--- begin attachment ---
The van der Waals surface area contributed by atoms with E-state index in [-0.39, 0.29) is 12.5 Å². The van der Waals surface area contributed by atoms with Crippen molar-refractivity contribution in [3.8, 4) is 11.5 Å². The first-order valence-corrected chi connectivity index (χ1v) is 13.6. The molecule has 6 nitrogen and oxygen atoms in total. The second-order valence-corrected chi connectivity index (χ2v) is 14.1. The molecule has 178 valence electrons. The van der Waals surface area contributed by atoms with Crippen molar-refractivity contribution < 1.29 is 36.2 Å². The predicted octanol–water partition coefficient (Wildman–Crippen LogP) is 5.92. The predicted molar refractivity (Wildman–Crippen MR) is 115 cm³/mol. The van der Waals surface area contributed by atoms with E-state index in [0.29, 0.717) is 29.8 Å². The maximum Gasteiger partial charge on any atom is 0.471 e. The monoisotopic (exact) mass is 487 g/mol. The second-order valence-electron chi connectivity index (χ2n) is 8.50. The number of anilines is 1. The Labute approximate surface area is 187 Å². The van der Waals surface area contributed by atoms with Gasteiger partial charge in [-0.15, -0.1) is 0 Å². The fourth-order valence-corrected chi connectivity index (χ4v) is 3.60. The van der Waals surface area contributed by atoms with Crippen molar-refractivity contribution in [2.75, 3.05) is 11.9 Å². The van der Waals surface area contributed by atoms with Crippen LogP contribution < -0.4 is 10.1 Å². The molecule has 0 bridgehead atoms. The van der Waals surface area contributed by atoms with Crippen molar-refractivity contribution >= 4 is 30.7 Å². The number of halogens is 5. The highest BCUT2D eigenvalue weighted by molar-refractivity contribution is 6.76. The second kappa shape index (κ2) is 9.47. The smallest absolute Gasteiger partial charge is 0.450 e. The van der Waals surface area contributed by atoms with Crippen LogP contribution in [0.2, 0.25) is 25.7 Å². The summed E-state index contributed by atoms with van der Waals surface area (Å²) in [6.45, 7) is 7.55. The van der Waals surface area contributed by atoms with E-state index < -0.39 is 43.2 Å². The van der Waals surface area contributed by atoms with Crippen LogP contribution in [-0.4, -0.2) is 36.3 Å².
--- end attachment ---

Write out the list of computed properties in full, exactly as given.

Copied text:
The van der Waals surface area contributed by atoms with E-state index in [-0.39, 0.29) is 12.5 Å². The van der Waals surface area contributed by atoms with Crippen molar-refractivity contribution in [3.8, 4) is 11.5 Å². The first-order valence-corrected chi connectivity index (χ1v) is 13.6. The molecule has 6 nitrogen and oxygen atoms in total. The second-order valence-corrected chi connectivity index (χ2v) is 14.1. The molecule has 178 valence electrons. The van der Waals surface area contributed by atoms with Crippen molar-refractivity contribution < 1.29 is 36.2 Å². The predicted octanol–water partition coefficient (Wildman–Crippen LogP) is 5.92. The predicted molar refractivity (Wildman–Crippen MR) is 115 cm³/mol. The van der Waals surface area contributed by atoms with E-state index in [0.29, 0.717) is 29.8 Å². The maximum Gasteiger partial charge on any atom is 0.471 e. The monoisotopic (exact) mass is 487 g/mol. The second-order valence-electron chi connectivity index (χ2n) is 8.50. The number of anilines is 1. The Labute approximate surface area is 187 Å². The van der Waals surface area contributed by atoms with Gasteiger partial charge in [-0.15, -0.1) is 0 Å². The fourth-order valence-corrected chi connectivity index (χ4v) is 3.60. The van der Waals surface area contributed by atoms with Crippen molar-refractivity contribution in [2.75, 3.05) is 11.9 Å². The van der Waals surface area contributed by atoms with Crippen LogP contribution < -0.4 is 10.1 Å². The molecule has 0 bridgehead atoms. The van der Waals surface area contributed by atoms with Crippen molar-refractivity contribution >= 4 is 30.7 Å². The number of halogens is 5. The highest BCUT2D eigenvalue weighted by molar-refractivity contribution is 6.76. The second kappa shape index (κ2) is 9.47. The smallest absolute Gasteiger partial charge is 0.450 e. The van der Waals surface area contributed by atoms with Crippen LogP contribution in [0.2, 0.25) is 25.7 Å². The summed E-state index contributed by atoms with van der Waals surface area (Å²) in [6.45, 7) is 7.55. The van der Waals surface area contributed by atoms with E-state index < -0.39 is 43.2 Å². The van der Waals surface area contributed by atoms with Crippen LogP contribution in [-0.4, -0.2) is 36.3 Å².